A Universe from Nothing: Guest Blog Post by Lawrence Krauss
In the lead-up to the Global Atheist Convention, taking place in Melbourne in April this year, we’re running a series of blog posts by participating speakers. Today we hear from Lawrence Krauss - American theoretical physicist and author of the upcoming book A Universe From Nothing: Why There Is Something Rather Than Nothing.
The question, ‘Why is there something rather than nothing?’ which forms the subtitle of my new book, is often used by the faithful as an unassailable argument that requires the existence of God, because of the famous claim, ‘out of nothing, nothing comes.’
While the chief point of my book is to describe for the interested layperson the remarkable revolutions that have taken place in our understanding of the universe over the past 50 years—revolutions that should be celebrated as pinnacles of our intellectual experience—the second goal is to point out that this long-held theological claim is spurious.
Modern science has made the something-from-nothing debate irrelevant. It has changed completely our conception of the very words ‘something’ and ‘nothing’. Empirical discoveries continue to tell us that the Universe is the way it is, whether we like it or not, and ‘something’ and ‘nothing’ are physical concepts and therefore are properly the domain of science, not theology or philosophy. What I find remarkable is the fact that the discoveries of modern particle physics and cosmology over the past half century allow not only a possibility that the Universe arose from nothing, but in fact make this possibility increasingly plausible. Everything we have measured about the universe is not only consistent with a universe that came from nothing (and didn’t have to turn out this way!), but in fact, all the new evidence makes this possibility ever more likely.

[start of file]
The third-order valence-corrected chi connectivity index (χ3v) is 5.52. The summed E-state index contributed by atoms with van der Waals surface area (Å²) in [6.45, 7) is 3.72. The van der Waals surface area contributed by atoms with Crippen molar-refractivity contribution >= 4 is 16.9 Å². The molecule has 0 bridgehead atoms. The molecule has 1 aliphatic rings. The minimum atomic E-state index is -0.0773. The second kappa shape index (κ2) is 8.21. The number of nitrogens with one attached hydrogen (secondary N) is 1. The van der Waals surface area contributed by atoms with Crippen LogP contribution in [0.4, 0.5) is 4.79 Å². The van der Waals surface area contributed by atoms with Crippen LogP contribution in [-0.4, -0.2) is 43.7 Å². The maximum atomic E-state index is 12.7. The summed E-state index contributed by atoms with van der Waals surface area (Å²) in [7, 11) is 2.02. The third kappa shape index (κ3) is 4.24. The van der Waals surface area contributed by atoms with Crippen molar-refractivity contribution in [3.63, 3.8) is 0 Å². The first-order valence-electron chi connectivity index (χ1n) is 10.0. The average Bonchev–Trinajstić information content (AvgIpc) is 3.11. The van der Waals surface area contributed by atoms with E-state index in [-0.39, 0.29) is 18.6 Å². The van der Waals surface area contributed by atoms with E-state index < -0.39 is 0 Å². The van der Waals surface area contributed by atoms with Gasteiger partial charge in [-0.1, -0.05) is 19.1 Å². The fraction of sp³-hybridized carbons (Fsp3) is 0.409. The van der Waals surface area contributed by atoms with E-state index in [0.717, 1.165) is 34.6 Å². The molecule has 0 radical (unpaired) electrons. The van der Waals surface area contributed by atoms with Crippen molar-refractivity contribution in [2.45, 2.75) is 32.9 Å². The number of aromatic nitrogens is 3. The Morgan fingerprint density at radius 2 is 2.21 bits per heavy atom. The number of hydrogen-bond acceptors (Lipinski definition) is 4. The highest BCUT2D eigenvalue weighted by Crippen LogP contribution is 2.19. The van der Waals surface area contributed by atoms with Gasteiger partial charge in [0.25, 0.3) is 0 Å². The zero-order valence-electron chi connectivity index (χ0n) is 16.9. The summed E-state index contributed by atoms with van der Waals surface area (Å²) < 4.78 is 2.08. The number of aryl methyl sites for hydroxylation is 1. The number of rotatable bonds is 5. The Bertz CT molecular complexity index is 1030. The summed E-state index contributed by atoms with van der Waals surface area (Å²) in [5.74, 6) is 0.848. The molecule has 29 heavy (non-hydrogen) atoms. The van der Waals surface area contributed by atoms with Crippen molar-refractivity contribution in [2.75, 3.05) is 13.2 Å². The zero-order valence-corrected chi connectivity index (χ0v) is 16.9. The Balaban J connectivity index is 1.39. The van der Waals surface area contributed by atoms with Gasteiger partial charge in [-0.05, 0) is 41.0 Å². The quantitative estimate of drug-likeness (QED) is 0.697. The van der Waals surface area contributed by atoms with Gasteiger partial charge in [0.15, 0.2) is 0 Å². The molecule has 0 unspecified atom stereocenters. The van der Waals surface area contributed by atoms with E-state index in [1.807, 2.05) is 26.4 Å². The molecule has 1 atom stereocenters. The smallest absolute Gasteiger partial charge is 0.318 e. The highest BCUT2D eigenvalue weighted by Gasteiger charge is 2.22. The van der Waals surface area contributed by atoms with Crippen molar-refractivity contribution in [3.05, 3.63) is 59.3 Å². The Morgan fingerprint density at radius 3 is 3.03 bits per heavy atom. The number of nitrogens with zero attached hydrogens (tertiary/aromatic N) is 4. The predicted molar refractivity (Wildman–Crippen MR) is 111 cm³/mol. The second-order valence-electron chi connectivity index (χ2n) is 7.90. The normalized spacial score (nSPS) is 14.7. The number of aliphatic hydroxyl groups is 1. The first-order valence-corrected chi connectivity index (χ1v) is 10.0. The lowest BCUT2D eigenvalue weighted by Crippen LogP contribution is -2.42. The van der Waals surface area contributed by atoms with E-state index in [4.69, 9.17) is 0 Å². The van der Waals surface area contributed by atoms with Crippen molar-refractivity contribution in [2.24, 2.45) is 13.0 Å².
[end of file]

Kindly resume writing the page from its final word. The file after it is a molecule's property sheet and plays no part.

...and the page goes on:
Darwin demonstrated how the remarkable diversity of life on Earth, and the apparent design of life, which had been claimed as evidence for a caring God, could in fact instead be arrived at by natural causes involving purely physical processes of mutation and natural selection. I want to show something similar about the Universe. We may never prove by science that a Creator is impossible, but what is really important to understanding ourselves and our place in the universe is not trying to parse vague philosophical questions about something and nothing, but rather to try and operationally understand how our universe evolved, and what the future might bring.
Progress in physics in the past century has taken us to the threshold of addressing questions we might never have thought were approachable within the domain of science. We may never fully resolve them, but the very fact that we can plausibly address them is worth celebrating. It is this intellectual quest that I find so very exciting, and which I want to share more broadly, because it represents to me the very best about what it means to be human.
I am particularly happy that I will have the opportunity to address these issues at the Global Atheist Convention in Melbourne because it strikes at the heart of what I think the convention is all about: accepting the Universe for what it is, rather than what we would like it to be, and using that understanding to meet the important challenges of the 21st century.
Lawrence Krauss is Foundation Professor in the School of Earth and Space Exploration and Physics Department, and Inaugural Director of the Origins Initiative at Arizona State University.
The 2012 Global Atheist Convention takes place April 13-15 2012 at the Melbourne Convention and Exhibition Centre. Find out more at www.atheistconvention.org.au . Readings is a major partner and official bookseller of the convention.
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